Outspoken anti-doping campaigner Paula Radcliffe has remarked that the doping suspension imposed on Tyson Gay is "too lenient." The British runner also remarked this reduced suspension can be justified only if Gay provides "a lot of information" to the United States Anti-Doping Agency (USADA).
Radcliffe criticized the ban by saying that it is wrong that Gay will be eligible to race again as early as next month after he tested positive last summer for an anabolic steroid. A year ago, Gay failed three drug tests and later admitted that he had been using the anabolic steroid during the London Olympics. USADA agreed to give him a reduced suspension in exchange for the “substantial assistance” he provided. Speaking at Monday’s launch of this year’s Standard Chartered Great City Race, Paula Radcliffe said they are saying that when it comes out and we see the information that he has given then we’ll understand why his ban was reduced, so she guess we have to wait and see.
The British athlete said but she would think Gay would have to have given a lot of information for such a lenient ban and it would have to be information about other people using it and the whole supply chain to merit that much of a cut. Radcliffe went on to remark that we will wait and see what happens but at the moment she does think it’s too lenient and Gay has admitted what he has done and paid the money back, which is a step further than a lot of people have done, but it still doesn’t seem right that he can be back racing that quickly after a steroid ban.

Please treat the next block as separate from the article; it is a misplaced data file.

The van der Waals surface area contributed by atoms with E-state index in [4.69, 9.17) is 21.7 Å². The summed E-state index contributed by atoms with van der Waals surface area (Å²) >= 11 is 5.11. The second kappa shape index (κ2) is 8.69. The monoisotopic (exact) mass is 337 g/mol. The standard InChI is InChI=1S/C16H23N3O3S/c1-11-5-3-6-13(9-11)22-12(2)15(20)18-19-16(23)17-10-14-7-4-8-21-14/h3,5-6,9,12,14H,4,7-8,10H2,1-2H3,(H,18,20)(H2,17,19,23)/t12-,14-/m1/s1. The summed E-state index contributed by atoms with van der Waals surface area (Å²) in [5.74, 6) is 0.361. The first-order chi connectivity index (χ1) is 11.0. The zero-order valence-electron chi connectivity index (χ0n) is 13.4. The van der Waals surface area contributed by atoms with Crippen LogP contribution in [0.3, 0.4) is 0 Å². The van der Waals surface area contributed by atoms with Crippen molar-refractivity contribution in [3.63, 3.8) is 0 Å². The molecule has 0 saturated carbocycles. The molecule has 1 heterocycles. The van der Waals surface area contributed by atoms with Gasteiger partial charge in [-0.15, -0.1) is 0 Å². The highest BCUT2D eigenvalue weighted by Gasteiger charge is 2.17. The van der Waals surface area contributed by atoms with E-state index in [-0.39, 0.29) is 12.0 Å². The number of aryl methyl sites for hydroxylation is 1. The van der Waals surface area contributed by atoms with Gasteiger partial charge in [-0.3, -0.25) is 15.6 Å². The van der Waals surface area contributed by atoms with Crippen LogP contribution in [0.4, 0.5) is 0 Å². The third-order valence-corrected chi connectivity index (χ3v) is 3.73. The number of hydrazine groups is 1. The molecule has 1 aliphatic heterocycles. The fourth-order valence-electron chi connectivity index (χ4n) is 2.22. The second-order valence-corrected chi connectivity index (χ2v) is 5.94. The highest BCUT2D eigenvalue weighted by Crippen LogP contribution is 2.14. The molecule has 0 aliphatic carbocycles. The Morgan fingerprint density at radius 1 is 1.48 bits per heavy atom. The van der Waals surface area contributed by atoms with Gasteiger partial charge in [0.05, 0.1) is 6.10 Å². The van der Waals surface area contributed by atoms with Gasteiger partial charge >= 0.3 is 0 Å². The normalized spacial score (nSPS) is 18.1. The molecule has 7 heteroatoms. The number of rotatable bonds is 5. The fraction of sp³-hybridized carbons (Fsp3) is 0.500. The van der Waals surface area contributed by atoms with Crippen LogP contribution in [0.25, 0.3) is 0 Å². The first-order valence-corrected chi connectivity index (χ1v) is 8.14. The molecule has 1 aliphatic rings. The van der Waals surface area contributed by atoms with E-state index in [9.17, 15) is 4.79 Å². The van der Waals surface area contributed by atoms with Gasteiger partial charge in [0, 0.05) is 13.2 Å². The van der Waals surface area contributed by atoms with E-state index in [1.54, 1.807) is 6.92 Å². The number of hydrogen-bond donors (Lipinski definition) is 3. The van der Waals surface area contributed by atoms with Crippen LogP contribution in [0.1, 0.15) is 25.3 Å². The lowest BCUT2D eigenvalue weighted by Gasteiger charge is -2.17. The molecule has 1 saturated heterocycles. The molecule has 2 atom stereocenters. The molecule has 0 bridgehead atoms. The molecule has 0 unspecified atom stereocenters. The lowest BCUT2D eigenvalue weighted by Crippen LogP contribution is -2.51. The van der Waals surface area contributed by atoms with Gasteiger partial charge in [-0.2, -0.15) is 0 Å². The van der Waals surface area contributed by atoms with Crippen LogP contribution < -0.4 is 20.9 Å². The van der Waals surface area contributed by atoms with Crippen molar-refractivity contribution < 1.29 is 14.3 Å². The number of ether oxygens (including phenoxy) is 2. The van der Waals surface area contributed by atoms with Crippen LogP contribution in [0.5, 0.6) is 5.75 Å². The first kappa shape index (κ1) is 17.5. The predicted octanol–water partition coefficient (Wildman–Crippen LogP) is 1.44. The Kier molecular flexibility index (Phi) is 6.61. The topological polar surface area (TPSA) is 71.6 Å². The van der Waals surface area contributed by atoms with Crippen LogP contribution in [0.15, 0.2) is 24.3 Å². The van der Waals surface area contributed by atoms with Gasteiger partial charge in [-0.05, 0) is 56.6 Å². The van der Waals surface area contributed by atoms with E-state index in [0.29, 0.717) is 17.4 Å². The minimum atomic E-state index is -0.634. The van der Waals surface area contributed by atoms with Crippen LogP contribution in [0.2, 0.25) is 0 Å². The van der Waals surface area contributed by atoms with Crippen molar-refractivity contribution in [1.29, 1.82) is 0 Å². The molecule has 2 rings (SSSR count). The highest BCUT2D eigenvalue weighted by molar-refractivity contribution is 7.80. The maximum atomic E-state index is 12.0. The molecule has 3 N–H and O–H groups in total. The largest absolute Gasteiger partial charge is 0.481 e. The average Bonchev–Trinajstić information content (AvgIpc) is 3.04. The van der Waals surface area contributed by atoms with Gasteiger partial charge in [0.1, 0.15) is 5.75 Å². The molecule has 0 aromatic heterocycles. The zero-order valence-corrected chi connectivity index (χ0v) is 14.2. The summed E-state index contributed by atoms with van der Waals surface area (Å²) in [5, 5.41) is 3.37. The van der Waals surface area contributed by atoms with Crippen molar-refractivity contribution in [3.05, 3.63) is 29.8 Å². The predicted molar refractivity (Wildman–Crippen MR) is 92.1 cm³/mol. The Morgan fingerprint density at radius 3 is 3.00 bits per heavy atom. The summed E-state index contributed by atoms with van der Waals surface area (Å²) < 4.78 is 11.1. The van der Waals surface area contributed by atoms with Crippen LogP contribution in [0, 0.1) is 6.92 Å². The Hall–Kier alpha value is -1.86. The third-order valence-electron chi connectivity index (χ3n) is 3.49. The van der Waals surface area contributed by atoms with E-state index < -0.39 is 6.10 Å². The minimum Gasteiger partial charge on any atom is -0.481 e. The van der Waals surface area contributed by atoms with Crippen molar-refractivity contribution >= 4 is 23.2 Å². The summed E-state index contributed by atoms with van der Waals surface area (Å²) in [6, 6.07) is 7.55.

Tyson Gay is returning approximately $500,000 in prize money he earned at events while using a banned anabolic steroid and this money is headed to five Diamond League meets. Ed Warner, chairman of British Athletics, was quoted as saying that he can confirm the money is already on its way back from Gay’s agent Mark Wetmore and added that they are aware their contract said the money was returnable if there was a doping violation but Wetmore was on the case before we got on to it.
In another development, Kenyan Olympic champions Asbel Kiprop and Ezekiel Kemboi criticized the reduced doping ban for Gay. Kiprop said the reduced ban will send a wrong message and added athletes will take advantage if reductions on bans are going to be made. The double world 1500 meter champion said athletes using banned drugs should tell what they know anyway. Both Asbel Kiprop and Ezekiel Kemboi advocated for introducing life bans for doping offences. Kemboi opposed the idea of reducing bans in exchange for information and said he proposes athletes who cheat should be banned for life as it is not good in sports. Kiprop added some people they are greedy for success and to make money and is not good for them to race with the clean athletes. He also remarked it is important to have tough penalties and he totally agrees with Ezekiel about life bans.
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